Mobile connectivity has revolutionised the way we live our lives. Smart phones are now the most intensively used electronic device with usage in adults forecasted to rise to 88% by mid 2018. Their ability to access and connect to the internet is now more of a necessity than a luxury and in order to keep up with these trends and meet our data-hungry needs, the development of mobile infrastructures is essential.
What is 5G?
Put simply, 5G is the name for the next generation in mobile connectivity. It has come as a result of the growth in streaming services as well as our insatiable appetite for downloading and using applications.
5G works by pooling bandwidth to boost both range and speed, resulting in its ability to handle more data, connect more devices and guarantee new levels of reliability. In order to meet our expectations for high speed data connections, 5G will step up when 4G can no longer cope. It will also support the ever larger data requirements of the existing network and new applications to make augmented reality, connected vehicles and the Internet of Things more of a reality.
What’s the difference between 4G and 5G?
The development of 4G came about as a result of the rise of smart phones. Suddenly, our phones could connect to the internet and a new standard of connectivity needed to be developed to support this. 4G was a massive feat for mobile connectivity that resulted in huge gains for businesses as employees who worked on the move had access to core business services, like email, wherever they were.
As we enter an era where more and more people are connecting their devices to the internet, it’s crucial to develop a mobile standard that can continue to support this. 5G is expected to be faster, more reliable and able to support countless connected devices. Low latency will be a key differentiator between 4G and 5G, meaning you’ll be able to download and upload files quickly and easily without having to worry about the network or phone crashing.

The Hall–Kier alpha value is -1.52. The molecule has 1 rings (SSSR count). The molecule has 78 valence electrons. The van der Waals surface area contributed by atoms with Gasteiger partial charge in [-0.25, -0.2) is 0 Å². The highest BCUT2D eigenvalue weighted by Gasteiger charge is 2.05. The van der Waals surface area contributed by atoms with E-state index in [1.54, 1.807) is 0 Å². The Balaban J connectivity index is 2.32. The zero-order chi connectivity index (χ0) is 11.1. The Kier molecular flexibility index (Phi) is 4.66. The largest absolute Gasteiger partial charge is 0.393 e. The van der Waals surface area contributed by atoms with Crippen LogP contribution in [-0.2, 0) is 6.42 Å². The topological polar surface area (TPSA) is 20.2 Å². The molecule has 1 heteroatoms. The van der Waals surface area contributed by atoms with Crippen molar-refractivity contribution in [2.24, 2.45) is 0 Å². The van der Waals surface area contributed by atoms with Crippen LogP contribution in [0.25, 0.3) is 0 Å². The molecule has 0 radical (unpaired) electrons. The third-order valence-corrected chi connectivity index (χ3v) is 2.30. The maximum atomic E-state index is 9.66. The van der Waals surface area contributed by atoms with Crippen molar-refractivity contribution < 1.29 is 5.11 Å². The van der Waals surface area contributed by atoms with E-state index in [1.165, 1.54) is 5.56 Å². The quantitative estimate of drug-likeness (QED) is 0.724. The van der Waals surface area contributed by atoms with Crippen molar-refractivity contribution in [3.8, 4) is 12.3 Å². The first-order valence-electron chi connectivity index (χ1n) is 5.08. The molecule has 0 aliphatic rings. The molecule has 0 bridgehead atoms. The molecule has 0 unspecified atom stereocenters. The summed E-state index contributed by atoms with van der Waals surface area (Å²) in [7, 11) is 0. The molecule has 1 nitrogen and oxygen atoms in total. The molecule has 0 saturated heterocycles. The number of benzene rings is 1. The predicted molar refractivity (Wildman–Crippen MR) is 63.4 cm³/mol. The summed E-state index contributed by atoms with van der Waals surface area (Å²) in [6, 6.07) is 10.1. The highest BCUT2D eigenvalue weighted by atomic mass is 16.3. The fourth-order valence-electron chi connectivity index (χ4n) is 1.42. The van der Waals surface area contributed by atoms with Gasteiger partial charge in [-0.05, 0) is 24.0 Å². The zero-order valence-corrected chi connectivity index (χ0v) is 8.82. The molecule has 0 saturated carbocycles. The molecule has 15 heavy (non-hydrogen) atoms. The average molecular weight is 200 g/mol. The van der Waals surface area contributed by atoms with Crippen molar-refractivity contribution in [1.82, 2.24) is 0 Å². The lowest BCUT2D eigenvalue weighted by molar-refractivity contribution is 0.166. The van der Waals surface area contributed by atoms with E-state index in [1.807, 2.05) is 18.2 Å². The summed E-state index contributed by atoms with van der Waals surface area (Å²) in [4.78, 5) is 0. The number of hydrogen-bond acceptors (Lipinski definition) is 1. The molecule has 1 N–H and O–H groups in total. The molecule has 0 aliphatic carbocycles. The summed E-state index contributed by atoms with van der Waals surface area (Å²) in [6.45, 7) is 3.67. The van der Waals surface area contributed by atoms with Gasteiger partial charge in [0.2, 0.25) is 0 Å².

5G will also offer greater network stability, providing the speeds necessary to give employees a fully equipped virtual office wherever they are whilst ensuring that business critical mobile functions don’t go offline. Delivering speeds of 10 – 50 Gb/s, real-world 5G is expected to dramatically increase the speed at which data is transferred across the network.
When will it be implemented?
Although 4G will still be the dominant form of mobile connectivity for the next few years, it is hoped that the UK will be a leader in 5G. The telecoms regulator has set a timeline for the launch of 5G services in the UK by 2020, with early trials set to take place this year.
You will, however, need a 5G enabled phone equipped with the hardware to be able to support it as older phone’s cannot be upgraded to support a new mobile standard. Although it’s still early days for 5G, Ofcom believes consumers will be able to buy a 5G enabled phone by 2020.
It is becoming clearer that we need a mobile standard that can better manage the growing number of devices and people connecting to the internet and 5G is promising some great strides ahead. Although it may seem a way off, there is no denying that this is a real prospect that is sure to develop the way we live our lives. At Glamorgan Telecom, we pride ourselves on embracing new technologies and can’t wait to see what the launch of 5G will enable.